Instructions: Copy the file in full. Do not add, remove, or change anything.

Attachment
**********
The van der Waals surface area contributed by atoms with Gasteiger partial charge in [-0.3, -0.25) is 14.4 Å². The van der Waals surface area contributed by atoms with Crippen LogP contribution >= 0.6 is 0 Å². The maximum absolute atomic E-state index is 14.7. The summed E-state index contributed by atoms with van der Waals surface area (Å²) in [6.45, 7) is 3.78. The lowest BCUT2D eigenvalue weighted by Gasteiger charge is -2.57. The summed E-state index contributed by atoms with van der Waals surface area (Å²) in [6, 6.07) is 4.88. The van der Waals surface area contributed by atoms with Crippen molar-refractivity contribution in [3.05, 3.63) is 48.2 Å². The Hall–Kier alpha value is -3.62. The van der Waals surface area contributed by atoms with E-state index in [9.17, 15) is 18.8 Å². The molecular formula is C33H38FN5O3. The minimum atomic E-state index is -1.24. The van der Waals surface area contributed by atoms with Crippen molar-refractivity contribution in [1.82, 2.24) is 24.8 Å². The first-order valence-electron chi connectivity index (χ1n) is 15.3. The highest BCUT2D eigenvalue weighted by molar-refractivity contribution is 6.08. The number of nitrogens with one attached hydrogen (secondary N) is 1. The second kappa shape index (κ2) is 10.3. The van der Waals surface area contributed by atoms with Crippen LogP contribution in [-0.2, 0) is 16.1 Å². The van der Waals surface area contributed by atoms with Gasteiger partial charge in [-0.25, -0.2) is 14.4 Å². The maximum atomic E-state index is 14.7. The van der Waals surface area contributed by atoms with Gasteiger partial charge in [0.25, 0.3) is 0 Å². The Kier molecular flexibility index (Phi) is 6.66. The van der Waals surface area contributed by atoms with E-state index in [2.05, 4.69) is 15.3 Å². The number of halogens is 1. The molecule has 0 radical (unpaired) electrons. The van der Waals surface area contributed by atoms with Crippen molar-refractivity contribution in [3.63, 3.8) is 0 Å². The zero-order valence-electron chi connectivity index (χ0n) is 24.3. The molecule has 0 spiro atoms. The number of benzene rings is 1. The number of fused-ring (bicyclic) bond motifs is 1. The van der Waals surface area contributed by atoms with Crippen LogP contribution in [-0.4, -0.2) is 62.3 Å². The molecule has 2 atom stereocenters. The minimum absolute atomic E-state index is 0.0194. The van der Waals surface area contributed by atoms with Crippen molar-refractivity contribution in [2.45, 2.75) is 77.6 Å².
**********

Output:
The van der Waals surface area contributed by atoms with Gasteiger partial charge in [-0.3, -0.25) is 14.4 Å². The van der Waals surface area contributed by atoms with Crippen LogP contribution >= 0.6 is 0 Å². The maximum absolute atomic E-state index is 14.7. The summed E-state index contributed by atoms with van der Waals surface area (Å²) in [6.45, 7) is 3.78. The lowest BCUT2D eigenvalue weighted by Gasteiger charge is -2.57. The summed E-state index contributed by atoms with van der Waals surface area (Å²) in [6, 6.07) is 4.88. The van der Waals surface area contributed by atoms with Crippen molar-refractivity contribution in [3.05, 3.63) is 48.2 Å². The Hall–Kier alpha value is -3.62. The van der Waals surface area contributed by atoms with E-state index in [9.17, 15) is 18.8 Å². The molecular formula is C33H38FN5O3. The minimum atomic E-state index is -1.24. The van der Waals surface area contributed by atoms with Crippen molar-refractivity contribution in [1.82, 2.24) is 24.8 Å². The first-order valence-electron chi connectivity index (χ1n) is 15.3. The highest BCUT2D eigenvalue weighted by molar-refractivity contribution is 6.08. The number of nitrogens with one attached hydrogen (secondary N) is 1. The second kappa shape index (κ2) is 10.3. The van der Waals surface area contributed by atoms with Crippen LogP contribution in [-0.2, 0) is 16.1 Å². The van der Waals surface area contributed by atoms with Gasteiger partial charge in [-0.25, -0.2) is 14.4 Å². The maximum atomic E-state index is 14.7. The van der Waals surface area contributed by atoms with Gasteiger partial charge in [0.25, 0.3) is 0 Å². The Kier molecular flexibility index (Phi) is 6.66. The van der Waals surface area contributed by atoms with E-state index in [2.05, 4.69) is 15.3 Å². The number of halogens is 1. The molecule has 0 radical (unpaired) electrons. The van der Waals surface area contributed by atoms with Crippen molar-refractivity contribution in [3.63, 3.8) is 0 Å². The zero-order valence-electron chi connectivity index (χ0n) is 24.3. The molecule has 0 spiro atoms. The number of benzene rings is 1. The number of fused-ring (bicyclic) bond motifs is 1. The van der Waals surface area contributed by atoms with Crippen LogP contribution in [-0.4, -0.2) is 62.3 Å². The molecule has 2 atom stereocenters. The minimum absolute atomic E-state index is 0.0194. The van der Waals surface area contributed by atoms with Crippen molar-refractivity contribution in [2.45, 2.75) is 77.6 Å².